3. I know many authors plot everything from page one on..writing in order. Me though, I am all for going in with a basic plan and finding order as I go. I have never been able to write from beginning to end. I bound around happily moving from one thing to another. I might know the major arcs, but I never know all the details of how it will work on the page. My only writing goal is usually a word count goal. When I first started writing I would only write when I was “inspired,” had a great idea, and felt compelled to get it down on paper. Now, I just sit down and write, and I keep on slogging through. I do have one set rule though. Any day that everything I write seems terrible, I back slowly away from the computer, and plan to start again tomorrow.

    • You make a great point about not waiting until we’re inspired to write. Writing definitely has to be treated like a job if we want those books to be written!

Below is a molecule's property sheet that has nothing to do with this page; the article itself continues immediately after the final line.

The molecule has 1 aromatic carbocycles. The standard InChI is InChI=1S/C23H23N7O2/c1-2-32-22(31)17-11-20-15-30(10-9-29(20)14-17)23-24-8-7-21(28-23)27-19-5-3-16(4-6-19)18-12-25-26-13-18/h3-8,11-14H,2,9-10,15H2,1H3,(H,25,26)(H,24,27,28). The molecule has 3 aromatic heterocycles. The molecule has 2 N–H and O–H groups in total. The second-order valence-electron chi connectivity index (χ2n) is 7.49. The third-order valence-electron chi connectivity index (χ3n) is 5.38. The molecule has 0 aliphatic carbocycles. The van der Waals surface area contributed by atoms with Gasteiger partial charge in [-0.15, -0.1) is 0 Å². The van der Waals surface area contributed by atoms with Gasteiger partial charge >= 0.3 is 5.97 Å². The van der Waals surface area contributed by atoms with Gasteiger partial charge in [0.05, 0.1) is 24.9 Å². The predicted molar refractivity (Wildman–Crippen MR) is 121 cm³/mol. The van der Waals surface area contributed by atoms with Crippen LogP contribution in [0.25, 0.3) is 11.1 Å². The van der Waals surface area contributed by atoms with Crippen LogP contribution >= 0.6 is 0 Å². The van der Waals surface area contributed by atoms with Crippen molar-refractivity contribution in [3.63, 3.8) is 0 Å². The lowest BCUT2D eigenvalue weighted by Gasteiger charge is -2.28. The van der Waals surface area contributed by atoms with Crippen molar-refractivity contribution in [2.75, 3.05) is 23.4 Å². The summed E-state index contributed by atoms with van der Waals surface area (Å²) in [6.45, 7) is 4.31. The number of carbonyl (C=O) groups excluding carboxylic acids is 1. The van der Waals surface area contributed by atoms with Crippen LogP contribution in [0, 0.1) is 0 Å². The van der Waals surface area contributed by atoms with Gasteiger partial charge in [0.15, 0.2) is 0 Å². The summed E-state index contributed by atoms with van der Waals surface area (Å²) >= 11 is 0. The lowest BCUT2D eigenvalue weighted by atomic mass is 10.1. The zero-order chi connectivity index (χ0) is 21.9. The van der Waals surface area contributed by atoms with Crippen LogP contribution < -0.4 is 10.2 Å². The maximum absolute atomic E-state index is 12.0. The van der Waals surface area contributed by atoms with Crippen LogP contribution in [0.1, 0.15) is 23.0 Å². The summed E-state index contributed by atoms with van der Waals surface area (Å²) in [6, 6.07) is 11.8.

4. Your realization that you had to pick up the pace to play with the big guys sounded familiar. It was daunting at first to realize that once I submitted the novels I’d spent a few years writing, I’d have to write the next ones faster. I’ve settled on a combination of plotting and pantsing–I know the story arc and the characters but leave them some room to show me what really happened. Now I can get a first draft finished in weeks, not months. And congrats on your novel release–and on getting the others ready for prime time.

    • Thanks, Peggy! The industry definitely moves at a fast (too fast) pace. And, I’m with you on the combo of plotting and pantsing. A bit of both are needed for my best writing rhythm!

  5. Hi Berinn – I take about two months to write a solid first draft. But, that pace has picked up since I sold in March. I had one story I started in 2011 and finished early spring. And I’m still playing with edits on the pages after the partial I’ve sent off to a publisher.